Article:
An Italian disciple of Liszt, Giovanni Sgambati (1841-1914) was once chiefly for his once-popular transcription of the Melodie from Gluck’s Orphée ed Euridice. His own music has only begun receiving sustained attention in the last couple of decades, and Gaia Federica Caporiccio’s projected complete survey is only the second such project to reach completion.
The first volume of the survey (PCL10216) met with a warm critical welcome. According to Fanfare magazine, ‘Gaia Federica Caporiccio plays with a winsome freshness, offering some finely shaped melodies and some insightful rubato.’ Caporiccio now turns to some of the collections which most betray the influence of Schumann on Sgambati’s style, or at least they share the German composer’s capriciously divided personality.
The eight pieces of Fogli Volanti (Flying Pages) Op.12 begin with a Romanza which could almost have strayed from the pages of Kinderszenen, but then Sgambati reveals his hand, and his Italian origins, in a gently swaying Canzonetta. The simplicity of the following Idyll is likewise Sgambati’s own, and a fine balance between German and Italian influences continues to mark the suite until the concluding festivities of its ‘Campane a festa’.
On a miniature scale – the six movements lasting hardly more than a miniature each – the Fantasie Alpestri return to Sgambati’s origins, or at least an idealised, rural version of them. The ghostly presence of Schumann once more surges up between the semiquavers in the opening Prelude of the Quattro pezzi di seguito before a kind of commedia dell’arte spirit takes over in the ‘Vecchio menuetto’. The slow movement of the suite is supplied by ‘Nenia’, taking its name from an old Roman funeral song. The Mélodies poetiques are cast in a lighter vein, whereas the five-movement Suite Op.21 finds Sgambati at his most Lisztian, with rippling figuration to test out any virtuoso pianist.
Gaia Federica Caporiccio’s pianism and dedication is restoring the name of Sgambati to a measure of wider renown; her own booklet essay completes a labour of love which will make essential listening for any piano collector.
- Born in Rome, to an Italian father and an English mother, Giovanni Sgambati (1841-1914), received his early education at Trevi, in Umbria. In his early twenties he met Franz Liszt in Rome, where the great composer resided for a period each year from 1861. The young man immediately became his favourite pupil, a faithful interpreter of his compositions and a precious collaborator for the mission that warmed both their hearts: to spread classical music in the Roman society of the time. Liszt's Roman school was based in Sgambati's home, where the master trained the best pianists of the time. Sgambati was the first to conduct his Dante Symphony. Liszt took him with him on his travels and introduced him to Richard Wagner, who deeply admired his compositions. His fame grew rapidly, leading him to give concerts all over Europe and in Russia. He received invitations and signs of esteem from the most important musicians of his time: in addition to Liszt and Wagner, he was friends with Brahms, Tchaikovsky, Grieg, Massenet and Busoni.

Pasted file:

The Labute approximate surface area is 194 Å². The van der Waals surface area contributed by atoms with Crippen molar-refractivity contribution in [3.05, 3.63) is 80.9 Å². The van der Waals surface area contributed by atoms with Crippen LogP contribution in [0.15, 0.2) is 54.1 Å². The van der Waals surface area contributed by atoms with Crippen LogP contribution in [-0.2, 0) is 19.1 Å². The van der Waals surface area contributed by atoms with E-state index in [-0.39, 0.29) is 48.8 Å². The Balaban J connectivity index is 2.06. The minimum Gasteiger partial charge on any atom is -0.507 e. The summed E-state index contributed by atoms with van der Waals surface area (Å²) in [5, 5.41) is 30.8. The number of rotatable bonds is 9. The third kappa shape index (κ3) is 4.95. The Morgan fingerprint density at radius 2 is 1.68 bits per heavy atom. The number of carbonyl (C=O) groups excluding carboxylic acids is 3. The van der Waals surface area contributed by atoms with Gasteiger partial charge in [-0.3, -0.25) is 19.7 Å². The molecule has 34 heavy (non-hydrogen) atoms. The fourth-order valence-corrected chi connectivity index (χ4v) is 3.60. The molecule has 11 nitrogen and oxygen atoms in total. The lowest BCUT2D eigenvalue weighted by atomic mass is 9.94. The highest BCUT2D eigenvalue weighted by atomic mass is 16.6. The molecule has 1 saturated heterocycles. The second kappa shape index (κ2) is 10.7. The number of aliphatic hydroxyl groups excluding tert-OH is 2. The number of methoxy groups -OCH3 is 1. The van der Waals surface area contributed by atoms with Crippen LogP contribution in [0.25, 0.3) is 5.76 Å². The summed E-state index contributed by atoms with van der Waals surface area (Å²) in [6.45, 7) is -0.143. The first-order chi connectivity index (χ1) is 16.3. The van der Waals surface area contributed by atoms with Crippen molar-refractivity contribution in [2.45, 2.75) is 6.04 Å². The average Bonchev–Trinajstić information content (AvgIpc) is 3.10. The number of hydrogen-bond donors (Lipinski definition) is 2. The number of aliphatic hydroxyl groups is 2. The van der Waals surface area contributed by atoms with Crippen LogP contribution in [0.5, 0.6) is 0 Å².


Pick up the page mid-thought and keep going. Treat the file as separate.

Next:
- Sgambati’s piano music consists of a wide variety of shorter pieces: nocturnes, impromptus, preludes. This doesn’t say it is merely salon music, his piano works have a solid and well-defined structure, innovative ideas and interesting harmonic choices, showing mastery of the musical discourse and an unique expressiveness, all concentrated in a few minutes.
- This second volume of the complete piano works by Sgambati presents the 12 Mélodie poétiques Op. 36, Fogli volanti Op. 12, Fantasie alpestri and many shorter individual works.
- Born in Florence in 1988, Gaia Federica Caporiccio’s first encountered the piano at the age of 5 showing a clear interest and an undeniable musical gift. At the age of 18, she received the Bachelor Diploma at the "Cherubini" Conservatory. Two years later, she obtained the Master in Music Performance – Concert with highest score. During the following years, she refined her art by attending some of the best musical academies with Pietro De Maria, Marian Mika, and Vovka Ashkenazy, performing in many concerts and winning several Piano Competitions.
- “Gaia Federica Caporiccio plays with a winsome freshness, offering finely shaped melodies and insightful rubato” (Fanfare about Sgambati vol. 1).